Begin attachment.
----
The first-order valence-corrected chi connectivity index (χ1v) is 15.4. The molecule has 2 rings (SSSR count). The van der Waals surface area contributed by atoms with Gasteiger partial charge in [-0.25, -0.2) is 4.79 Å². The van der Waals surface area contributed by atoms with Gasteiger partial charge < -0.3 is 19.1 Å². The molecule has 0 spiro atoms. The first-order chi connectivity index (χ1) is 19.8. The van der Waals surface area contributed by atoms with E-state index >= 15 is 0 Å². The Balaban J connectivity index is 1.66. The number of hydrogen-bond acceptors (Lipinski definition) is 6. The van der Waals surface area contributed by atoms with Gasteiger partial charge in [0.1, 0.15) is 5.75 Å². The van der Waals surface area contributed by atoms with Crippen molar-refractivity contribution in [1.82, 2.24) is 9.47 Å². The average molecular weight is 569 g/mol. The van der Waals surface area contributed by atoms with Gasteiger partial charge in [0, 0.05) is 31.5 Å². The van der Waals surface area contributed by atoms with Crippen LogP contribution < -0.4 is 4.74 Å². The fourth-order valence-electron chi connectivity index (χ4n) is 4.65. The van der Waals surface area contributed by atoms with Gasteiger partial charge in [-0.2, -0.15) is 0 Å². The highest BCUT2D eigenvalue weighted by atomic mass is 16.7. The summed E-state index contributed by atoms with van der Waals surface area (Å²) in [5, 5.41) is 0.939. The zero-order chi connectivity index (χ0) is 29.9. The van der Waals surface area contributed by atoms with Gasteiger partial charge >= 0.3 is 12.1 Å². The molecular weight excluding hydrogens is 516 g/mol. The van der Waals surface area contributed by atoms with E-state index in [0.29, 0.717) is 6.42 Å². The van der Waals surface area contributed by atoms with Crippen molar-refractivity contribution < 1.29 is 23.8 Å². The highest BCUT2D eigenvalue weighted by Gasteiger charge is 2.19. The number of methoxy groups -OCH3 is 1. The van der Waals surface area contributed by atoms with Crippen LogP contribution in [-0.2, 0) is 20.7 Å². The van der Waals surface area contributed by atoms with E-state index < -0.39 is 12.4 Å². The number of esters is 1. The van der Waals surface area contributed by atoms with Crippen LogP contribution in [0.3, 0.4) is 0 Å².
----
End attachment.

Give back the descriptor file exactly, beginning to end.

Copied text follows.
The first-order valence-corrected chi connectivity index (χ1v) is 15.4. The molecule has 2 rings (SSSR count). The van der Waals surface area contributed by atoms with Gasteiger partial charge in [-0.25, -0.2) is 4.79 Å². The van der Waals surface area contributed by atoms with Gasteiger partial charge < -0.3 is 19.1 Å². The molecule has 0 spiro atoms. The first-order chi connectivity index (χ1) is 19.8. The van der Waals surface area contributed by atoms with E-state index >= 15 is 0 Å². The Balaban J connectivity index is 1.66. The number of hydrogen-bond acceptors (Lipinski definition) is 6. The van der Waals surface area contributed by atoms with Gasteiger partial charge in [0.1, 0.15) is 5.75 Å². The van der Waals surface area contributed by atoms with Crippen molar-refractivity contribution in [1.82, 2.24) is 9.47 Å². The average molecular weight is 569 g/mol. The van der Waals surface area contributed by atoms with Gasteiger partial charge in [0, 0.05) is 31.5 Å². The van der Waals surface area contributed by atoms with Crippen LogP contribution < -0.4 is 4.74 Å². The fourth-order valence-electron chi connectivity index (χ4n) is 4.65. The van der Waals surface area contributed by atoms with Gasteiger partial charge in [-0.2, -0.15) is 0 Å². The highest BCUT2D eigenvalue weighted by atomic mass is 16.7. The summed E-state index contributed by atoms with van der Waals surface area (Å²) in [5, 5.41) is 0.939. The zero-order chi connectivity index (χ0) is 29.9. The van der Waals surface area contributed by atoms with Gasteiger partial charge >= 0.3 is 12.1 Å². The molecular weight excluding hydrogens is 516 g/mol. The van der Waals surface area contributed by atoms with E-state index in [0.29, 0.717) is 6.42 Å². The van der Waals surface area contributed by atoms with Crippen molar-refractivity contribution < 1.29 is 23.8 Å². The highest BCUT2D eigenvalue weighted by Gasteiger charge is 2.19. The number of methoxy groups -OCH3 is 1. The van der Waals surface area contributed by atoms with Crippen LogP contribution in [-0.2, 0) is 20.7 Å². The van der Waals surface area contributed by atoms with E-state index < -0.39 is 12.4 Å². The number of esters is 1. The van der Waals surface area contributed by atoms with Crippen LogP contribution in [0.3, 0.4) is 0 Å².